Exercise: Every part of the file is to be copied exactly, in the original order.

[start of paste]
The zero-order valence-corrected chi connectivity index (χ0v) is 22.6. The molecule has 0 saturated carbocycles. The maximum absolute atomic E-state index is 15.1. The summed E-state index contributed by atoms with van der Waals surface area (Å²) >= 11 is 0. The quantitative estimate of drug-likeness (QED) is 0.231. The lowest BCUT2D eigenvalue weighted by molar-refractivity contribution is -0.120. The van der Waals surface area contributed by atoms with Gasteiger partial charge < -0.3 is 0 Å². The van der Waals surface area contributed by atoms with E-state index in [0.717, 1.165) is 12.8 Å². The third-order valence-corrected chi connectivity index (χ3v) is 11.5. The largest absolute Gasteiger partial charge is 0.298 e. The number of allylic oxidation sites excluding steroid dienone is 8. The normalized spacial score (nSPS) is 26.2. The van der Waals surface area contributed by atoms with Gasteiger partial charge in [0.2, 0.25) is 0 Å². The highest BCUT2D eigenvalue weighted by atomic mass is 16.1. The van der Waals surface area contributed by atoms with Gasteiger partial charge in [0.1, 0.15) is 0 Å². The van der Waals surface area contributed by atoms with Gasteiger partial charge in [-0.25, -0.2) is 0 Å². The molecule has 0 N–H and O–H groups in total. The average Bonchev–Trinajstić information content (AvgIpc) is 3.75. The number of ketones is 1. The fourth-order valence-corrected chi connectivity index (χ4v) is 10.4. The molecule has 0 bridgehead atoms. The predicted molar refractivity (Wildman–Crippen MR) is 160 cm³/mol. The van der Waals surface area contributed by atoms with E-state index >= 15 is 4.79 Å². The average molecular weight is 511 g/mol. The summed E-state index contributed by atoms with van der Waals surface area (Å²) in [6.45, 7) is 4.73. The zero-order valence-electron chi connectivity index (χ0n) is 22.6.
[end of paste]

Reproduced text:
The zero-order valence-corrected chi connectivity index (χ0v) is 22.6. The molecule has 0 saturated carbocycles. The maximum absolute atomic E-state index is 15.1. The summed E-state index contributed by atoms with van der Waals surface area (Å²) >= 11 is 0. The quantitative estimate of drug-likeness (QED) is 0.231. The lowest BCUT2D eigenvalue weighted by molar-refractivity contribution is -0.120. The van der Waals surface area contributed by atoms with Gasteiger partial charge < -0.3 is 0 Å². The van der Waals surface area contributed by atoms with E-state index in [0.717, 1.165) is 12.8 Å². The third-order valence-corrected chi connectivity index (χ3v) is 11.5. The largest absolute Gasteiger partial charge is 0.298 e. The number of allylic oxidation sites excluding steroid dienone is 8. The normalized spacial score (nSPS) is 26.2. The van der Waals surface area contributed by atoms with Gasteiger partial charge in [0.2, 0.25) is 0 Å². The highest BCUT2D eigenvalue weighted by atomic mass is 16.1. The van der Waals surface area contributed by atoms with Gasteiger partial charge in [0.1, 0.15) is 0 Å². The van der Waals surface area contributed by atoms with Gasteiger partial charge in [-0.25, -0.2) is 0 Å². The molecule has 0 N–H and O–H groups in total. The average Bonchev–Trinajstić information content (AvgIpc) is 3.75. The number of ketones is 1. The fourth-order valence-corrected chi connectivity index (χ4v) is 10.4. The molecule has 0 bridgehead atoms. The predicted molar refractivity (Wildman–Crippen MR) is 160 cm³/mol. The van der Waals surface area contributed by atoms with E-state index >= 15 is 4.79 Å². The average molecular weight is 511 g/mol. The summed E-state index contributed by atoms with van der Waals surface area (Å²) in [6.45, 7) is 4.73. The zero-order valence-electron chi connectivity index (χ0n) is 22.6.